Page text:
Watching this production, it was remarkable how youthful and enthusiastic the whole affair was. I’m no expert, to be sure, but I’ve seen plenty of ballet, and it’s remarkable how often a production will come across as totally lifeless. The cast of Romeo & Juliet, on the other hand, brought such a raw enthusiasm to the performance I saw that I couldn’t help but get carried away in it all. Everyone on stage was having enormous fun, and it infected the audience.
This enthusiasm was aided by Dominguez’ commitment to a simple and direct choreography. When Mercutio and Tybalt duel, Dominguez’ lets them really swing their swords. It isn’t totally un-stylized, of course; a wide swing is still done with a pirouette. But the ‘language’ of this production was geared towards the general public, not experts of academics who are more interested in dissecting the significance of a single arabesque than in whether they understood what was going on on-stage.
The youthful enthusiasm of this production wasn’t without a downside, though, and Romeo & Juliet certainly wasn’t perfect. There were plenty of minor dancing errors—a dancer’s head would turn the wrong way, or someone would land from a jump out of time with the rest of the company—but again, that irrepressible energy made it irrelevant to the experience. I just couldn’t find it in myself to be bothered by a lack of technical perfection on the part of the dancers.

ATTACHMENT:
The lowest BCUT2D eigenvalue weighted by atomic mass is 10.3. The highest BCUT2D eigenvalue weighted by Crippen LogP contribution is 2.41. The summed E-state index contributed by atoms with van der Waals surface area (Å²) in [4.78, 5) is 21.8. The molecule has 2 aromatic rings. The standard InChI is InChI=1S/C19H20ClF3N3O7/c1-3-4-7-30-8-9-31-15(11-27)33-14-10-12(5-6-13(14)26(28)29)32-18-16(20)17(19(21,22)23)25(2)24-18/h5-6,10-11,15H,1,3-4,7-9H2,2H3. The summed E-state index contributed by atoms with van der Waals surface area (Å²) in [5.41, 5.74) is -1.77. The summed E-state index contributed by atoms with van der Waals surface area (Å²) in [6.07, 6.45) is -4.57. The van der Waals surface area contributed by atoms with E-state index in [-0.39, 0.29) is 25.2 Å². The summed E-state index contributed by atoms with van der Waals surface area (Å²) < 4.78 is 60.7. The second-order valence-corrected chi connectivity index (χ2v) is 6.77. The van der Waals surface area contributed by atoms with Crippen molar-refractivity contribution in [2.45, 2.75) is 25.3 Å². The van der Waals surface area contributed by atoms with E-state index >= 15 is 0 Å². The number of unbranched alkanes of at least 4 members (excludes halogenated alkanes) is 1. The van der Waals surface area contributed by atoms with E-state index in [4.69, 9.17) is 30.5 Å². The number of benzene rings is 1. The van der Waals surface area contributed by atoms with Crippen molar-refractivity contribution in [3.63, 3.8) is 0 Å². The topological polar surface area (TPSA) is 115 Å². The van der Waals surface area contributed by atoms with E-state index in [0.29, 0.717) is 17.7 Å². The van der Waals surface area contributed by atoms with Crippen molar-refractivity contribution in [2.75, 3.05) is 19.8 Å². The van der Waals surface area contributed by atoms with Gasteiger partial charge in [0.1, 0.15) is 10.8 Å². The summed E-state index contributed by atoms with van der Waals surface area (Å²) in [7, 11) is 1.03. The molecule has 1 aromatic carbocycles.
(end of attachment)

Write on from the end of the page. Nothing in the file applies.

Similarly, there were questionable production choices. The lighting of the stage would often cast shadows over the faces of any dancer who strayed too far from center. Loading up three of the soloists with bells that jangle off-time to the music can be distracting when it doesn’t have to be. Moving a set piece—the inescapably iconic balcony—on and off too slowly can put a drag on the momentum of Act I. All these choices certainly count against the production, at least from my perspective, but again I struggle to be all that bothered by any of them.
Maybe it was their faces. A lot of ballet will simply have the company plaster on dead-eyed and utterly artificial expressions of seriousness, meant to convey that you are watching High Art, and never vary that pose. These dancers, and prima Ali Kish in particular, never went in for that approach. When Juliet is happy, Kish lights up the house with a laugh. And when the body count starts to climb, towards the end of the second act, Lady Capulet, danced by Alex Orenstein, twists and contorts her face in a mixture of sorrow and rage.